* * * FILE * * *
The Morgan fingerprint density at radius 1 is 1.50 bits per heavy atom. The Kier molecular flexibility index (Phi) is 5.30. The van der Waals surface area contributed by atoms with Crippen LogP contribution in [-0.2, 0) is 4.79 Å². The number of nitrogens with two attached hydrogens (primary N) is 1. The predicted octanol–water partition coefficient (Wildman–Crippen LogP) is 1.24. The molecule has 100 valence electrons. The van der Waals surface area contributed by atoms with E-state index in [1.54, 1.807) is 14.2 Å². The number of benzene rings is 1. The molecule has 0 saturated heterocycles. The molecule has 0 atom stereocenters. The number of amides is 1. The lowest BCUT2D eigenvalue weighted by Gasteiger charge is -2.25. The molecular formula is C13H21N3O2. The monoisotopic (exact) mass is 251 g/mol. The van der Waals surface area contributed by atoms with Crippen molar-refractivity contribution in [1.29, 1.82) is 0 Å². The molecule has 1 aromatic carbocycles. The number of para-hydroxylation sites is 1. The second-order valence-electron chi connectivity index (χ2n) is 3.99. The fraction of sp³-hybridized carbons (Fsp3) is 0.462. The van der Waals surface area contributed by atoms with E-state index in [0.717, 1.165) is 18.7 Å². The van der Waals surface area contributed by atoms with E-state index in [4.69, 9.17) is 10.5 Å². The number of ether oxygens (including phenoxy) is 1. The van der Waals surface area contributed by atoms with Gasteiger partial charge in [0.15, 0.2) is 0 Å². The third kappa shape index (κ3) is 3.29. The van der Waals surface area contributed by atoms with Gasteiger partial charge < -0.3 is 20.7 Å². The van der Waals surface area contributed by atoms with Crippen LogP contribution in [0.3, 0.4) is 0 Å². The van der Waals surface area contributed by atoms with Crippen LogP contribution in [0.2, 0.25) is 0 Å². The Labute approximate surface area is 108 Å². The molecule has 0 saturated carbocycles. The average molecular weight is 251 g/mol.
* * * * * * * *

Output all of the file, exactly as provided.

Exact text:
The Morgan fingerprint density at radius 1 is 1.50 bits per heavy atom. The Kier molecular flexibility index (Phi) is 5.30. The van der Waals surface area contributed by atoms with Crippen LogP contribution in [-0.2, 0) is 4.79 Å². The number of nitrogens with two attached hydrogens (primary N) is 1. The predicted octanol–water partition coefficient (Wildman–Crippen LogP) is 1.24. The molecule has 100 valence electrons. The van der Waals surface area contributed by atoms with E-state index in [1.54, 1.807) is 14.2 Å². The number of benzene rings is 1. The molecule has 0 saturated heterocycles. The molecule has 0 atom stereocenters. The number of amides is 1. The lowest BCUT2D eigenvalue weighted by Gasteiger charge is -2.25. The molecular formula is C13H21N3O2. The monoisotopic (exact) mass is 251 g/mol. The van der Waals surface area contributed by atoms with Crippen molar-refractivity contribution in [1.29, 1.82) is 0 Å². The molecule has 1 aromatic carbocycles. The number of para-hydroxylation sites is 1. The second-order valence-electron chi connectivity index (χ2n) is 3.99. The fraction of sp³-hybridized carbons (Fsp3) is 0.462. The van der Waals surface area contributed by atoms with E-state index in [0.717, 1.165) is 18.7 Å². The van der Waals surface area contributed by atoms with E-state index in [4.69, 9.17) is 10.5 Å². The number of ether oxygens (including phenoxy) is 1. The van der Waals surface area contributed by atoms with Gasteiger partial charge in [0.15, 0.2) is 0 Å². The third kappa shape index (κ3) is 3.29. The van der Waals surface area contributed by atoms with Gasteiger partial charge < -0.3 is 20.7 Å². The van der Waals surface area contributed by atoms with Crippen LogP contribution in [0.3, 0.4) is 0 Å². The van der Waals surface area contributed by atoms with Crippen LogP contribution in [0.2, 0.25) is 0 Å². The Labute approximate surface area is 108 Å². The molecule has 0 saturated carbocycles. The average molecular weight is 251 g/mol.